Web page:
You're hyper-partisan nonsense is ridiculous. Ask average Canadians if they think Paul Martin's cuts were reckless and massive. They'll think you're an extremist. I am most certainly not trying to convert any NDP party faithful into voting Liberal. I'm not a Liberal myself and find partisan politics disgusting. I provided the facts behind the Paul Martin cuts. You have the vested interest here, not me.

Let's get one thing staight here you self-satisfied, narcisstic blowhard, I don't like you. And to quote Shoeless Joe Jackson from Field of Dream, "stick it in your ear".

mark_alfred

nakedApe42 wrote:

mark_alfred wrote:

nakedApe42 wrote:

The Liberals brought in the Canada Health Transfer, negotiated with the provinces, which guaranteed a 6%/yr increase for 10 years. Harper has cut that transfer in half, unilaterally without consulting the provinces. The provinces did much better under the Liberals than the Conservatives, that's for sure.  

Has Trudeau promised to reverse this, and return the funding to 6%?  Or is he simply "Harper with a smile"?

Trudeau hasn't unveiled his full platform yet. What does Mulcair promise to do?

Granted, no party has yet released their platform for the next election, but it's a safe bet that the NDP would better fund health care than would either the Liberals or the Conservatives.

mark_alfred

nakedApe42 wrote:
Trudeau hasn't unveiled his full platform yet. What does Mulcair promise to do?

As I mentioned, no one has released an election platform yet.  But, they have had conventions and developed policy from passed resolutions, and from this people can get a good idea of the positions of the parties.  Presumably the Liberals have released a policy book, though I've been unable to find it.  Do you have a link to the Liberal's policy book?  I found the NDP policy book.

Regarding Liberal policy on healthcare, I did find this promo, and I found this from their convention:  Liberal Biennial Convention Reports on Health (it's rather bizarre and not particularly inspiring).  The NDP's policy book is here, and certainly I found the health policies there more to my liking than the Liberal Biennial Convention Reports on Health.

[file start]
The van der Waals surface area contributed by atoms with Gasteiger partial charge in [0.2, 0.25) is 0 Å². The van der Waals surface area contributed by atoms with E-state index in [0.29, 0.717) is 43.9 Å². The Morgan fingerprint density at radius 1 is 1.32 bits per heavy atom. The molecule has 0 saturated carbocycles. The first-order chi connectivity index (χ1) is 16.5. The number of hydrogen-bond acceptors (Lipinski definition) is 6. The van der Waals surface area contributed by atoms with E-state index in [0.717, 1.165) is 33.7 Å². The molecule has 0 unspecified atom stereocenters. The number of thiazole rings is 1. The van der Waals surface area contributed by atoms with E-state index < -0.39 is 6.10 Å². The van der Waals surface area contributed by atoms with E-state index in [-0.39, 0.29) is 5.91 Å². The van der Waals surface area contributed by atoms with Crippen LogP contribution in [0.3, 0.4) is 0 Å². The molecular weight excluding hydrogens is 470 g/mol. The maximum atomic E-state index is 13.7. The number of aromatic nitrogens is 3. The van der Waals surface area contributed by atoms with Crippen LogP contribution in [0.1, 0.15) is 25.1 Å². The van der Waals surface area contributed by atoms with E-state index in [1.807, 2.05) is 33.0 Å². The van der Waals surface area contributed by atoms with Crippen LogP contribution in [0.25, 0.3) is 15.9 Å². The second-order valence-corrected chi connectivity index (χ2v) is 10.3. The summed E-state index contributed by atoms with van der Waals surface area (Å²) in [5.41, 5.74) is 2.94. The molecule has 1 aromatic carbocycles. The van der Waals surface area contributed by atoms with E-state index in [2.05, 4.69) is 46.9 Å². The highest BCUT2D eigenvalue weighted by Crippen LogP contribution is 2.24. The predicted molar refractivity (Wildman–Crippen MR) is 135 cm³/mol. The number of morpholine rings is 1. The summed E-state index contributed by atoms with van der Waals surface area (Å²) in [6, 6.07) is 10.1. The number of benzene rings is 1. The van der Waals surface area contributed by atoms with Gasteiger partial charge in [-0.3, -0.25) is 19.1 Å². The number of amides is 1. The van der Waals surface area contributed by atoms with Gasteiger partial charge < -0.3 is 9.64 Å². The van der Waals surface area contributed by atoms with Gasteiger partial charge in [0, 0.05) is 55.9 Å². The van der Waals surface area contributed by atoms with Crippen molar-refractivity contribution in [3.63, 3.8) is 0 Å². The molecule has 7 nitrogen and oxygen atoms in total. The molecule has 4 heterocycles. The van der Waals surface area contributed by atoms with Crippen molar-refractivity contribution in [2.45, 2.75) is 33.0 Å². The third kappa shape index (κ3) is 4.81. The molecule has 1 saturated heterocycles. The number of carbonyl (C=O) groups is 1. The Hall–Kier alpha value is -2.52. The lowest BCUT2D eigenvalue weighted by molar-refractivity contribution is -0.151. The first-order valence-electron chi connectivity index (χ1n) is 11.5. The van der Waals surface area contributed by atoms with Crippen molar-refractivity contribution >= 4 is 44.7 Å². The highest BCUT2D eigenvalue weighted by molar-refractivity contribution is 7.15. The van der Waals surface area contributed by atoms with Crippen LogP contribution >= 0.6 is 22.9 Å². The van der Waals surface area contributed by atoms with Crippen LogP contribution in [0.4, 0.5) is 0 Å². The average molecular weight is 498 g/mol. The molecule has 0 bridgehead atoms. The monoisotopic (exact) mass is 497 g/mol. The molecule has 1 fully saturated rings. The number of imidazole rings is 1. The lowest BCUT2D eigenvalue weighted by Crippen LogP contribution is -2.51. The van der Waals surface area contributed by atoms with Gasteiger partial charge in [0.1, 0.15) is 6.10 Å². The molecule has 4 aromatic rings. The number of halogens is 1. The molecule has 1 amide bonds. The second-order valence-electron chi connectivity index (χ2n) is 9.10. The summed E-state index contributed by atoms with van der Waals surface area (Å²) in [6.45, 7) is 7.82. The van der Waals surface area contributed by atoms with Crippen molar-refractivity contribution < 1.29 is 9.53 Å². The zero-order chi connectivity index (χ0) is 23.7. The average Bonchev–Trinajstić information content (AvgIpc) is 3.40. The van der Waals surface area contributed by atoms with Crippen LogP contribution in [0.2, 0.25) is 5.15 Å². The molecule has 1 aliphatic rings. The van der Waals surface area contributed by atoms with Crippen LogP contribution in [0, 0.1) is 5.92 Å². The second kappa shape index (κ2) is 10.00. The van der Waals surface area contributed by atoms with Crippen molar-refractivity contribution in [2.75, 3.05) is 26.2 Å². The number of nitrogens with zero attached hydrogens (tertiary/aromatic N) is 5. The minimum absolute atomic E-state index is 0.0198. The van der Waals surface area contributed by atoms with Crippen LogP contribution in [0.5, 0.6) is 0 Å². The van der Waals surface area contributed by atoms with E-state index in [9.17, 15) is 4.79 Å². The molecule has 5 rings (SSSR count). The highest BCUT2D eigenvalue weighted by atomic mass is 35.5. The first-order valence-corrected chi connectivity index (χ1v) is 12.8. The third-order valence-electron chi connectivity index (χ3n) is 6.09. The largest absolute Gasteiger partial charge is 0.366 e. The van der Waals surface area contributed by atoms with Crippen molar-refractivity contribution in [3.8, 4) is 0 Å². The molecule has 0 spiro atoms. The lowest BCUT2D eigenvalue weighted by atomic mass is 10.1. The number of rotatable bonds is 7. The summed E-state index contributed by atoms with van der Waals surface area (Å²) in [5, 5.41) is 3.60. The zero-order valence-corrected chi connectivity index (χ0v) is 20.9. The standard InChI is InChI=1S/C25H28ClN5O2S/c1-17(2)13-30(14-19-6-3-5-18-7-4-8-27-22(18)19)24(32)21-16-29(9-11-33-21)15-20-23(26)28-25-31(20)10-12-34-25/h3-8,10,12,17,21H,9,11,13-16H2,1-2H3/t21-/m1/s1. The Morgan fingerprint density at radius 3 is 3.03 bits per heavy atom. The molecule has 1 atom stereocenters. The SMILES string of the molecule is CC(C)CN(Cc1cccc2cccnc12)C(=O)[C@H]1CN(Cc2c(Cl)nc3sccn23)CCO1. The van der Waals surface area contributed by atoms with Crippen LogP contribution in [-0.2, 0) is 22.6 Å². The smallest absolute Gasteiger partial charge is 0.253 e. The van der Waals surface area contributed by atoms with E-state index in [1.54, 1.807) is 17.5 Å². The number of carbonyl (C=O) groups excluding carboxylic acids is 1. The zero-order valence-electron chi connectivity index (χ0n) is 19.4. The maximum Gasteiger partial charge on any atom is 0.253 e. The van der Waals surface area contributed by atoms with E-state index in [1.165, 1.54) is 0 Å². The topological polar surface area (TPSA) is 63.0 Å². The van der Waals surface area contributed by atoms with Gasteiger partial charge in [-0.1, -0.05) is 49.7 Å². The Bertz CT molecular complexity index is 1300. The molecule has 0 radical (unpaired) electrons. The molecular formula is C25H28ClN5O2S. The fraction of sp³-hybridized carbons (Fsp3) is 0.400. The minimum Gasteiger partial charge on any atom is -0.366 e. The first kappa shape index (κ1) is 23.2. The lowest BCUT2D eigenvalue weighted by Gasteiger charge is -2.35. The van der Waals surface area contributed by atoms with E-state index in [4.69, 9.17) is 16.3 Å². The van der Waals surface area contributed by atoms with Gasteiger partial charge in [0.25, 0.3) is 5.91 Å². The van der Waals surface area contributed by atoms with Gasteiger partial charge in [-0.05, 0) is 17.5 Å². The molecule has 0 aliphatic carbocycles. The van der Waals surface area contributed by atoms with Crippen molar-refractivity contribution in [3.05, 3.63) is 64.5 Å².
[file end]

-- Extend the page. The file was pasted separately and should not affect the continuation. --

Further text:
janfromthebruce

From one partisan to another - NakedApe, Trudeau hasn't revealed any policy or much of anything except about pot which showed he doesn't mind breaking laws that suit him and voting in contradiction to his actions.

Trudeau hasn't done much of anything. His time in the house (when he shows up) hasn't shown he took any initiatives on any front and in particular economic.

The Liberals don't have a balanced approach unless one accepts that pro corporations is balanced. Linda McQuaig will make quick work of Trudeau and spin circles around any economic spin he will try although after viewing his few performances in the house, it won't be hard.

I have to say that I find this whole discussion funny - liberals balanced and not partisan, ndp partisan and poor economic managers. And yet, stats canada suggests otherwise in showing that the best govts to manage economics have been NDP, Con and finally Liberal. Nice try though.

mark_alfred

nakedApe42 wrote:

BTW, Trudeau probably will end up with a right-of-center platform. (He has to split the right-wing vote or Harper wins a majority.) But that is not a right-wing platform. No doubt NDP partisans can't tell the difference. But most Canadians will see the difference. 

I'm an NDP member, and I can't tell the difference between "right-of-center [sic]" and "right-wing".  Both lead to a growing gap between the rich and poor with corporations growing stronger while workers and unions get weaker.  So, neither Liberals nor Conservatives are my choice.

nakedApe42 wrote:

And just because I'm debunking partisan tripe doesn't make me a Liberal. I expose Liberal partiasan nonsense in the social media as well. I'm hoping in 2015 we'll have a rational debate on the issue and people will just ignore the hysterical partisan attacks. 

Did you note my post where I debunked some Liberal partisan tripe?

Anyway, I don't care for tripe (I'm vegetarian).  But if you can point out the link to the Liberal policy book (since I can't find it), then we could compare it to the NDP policy book and have an actual discussion about issues (see post 560).

wage zombie

Aristotleded24 wrote: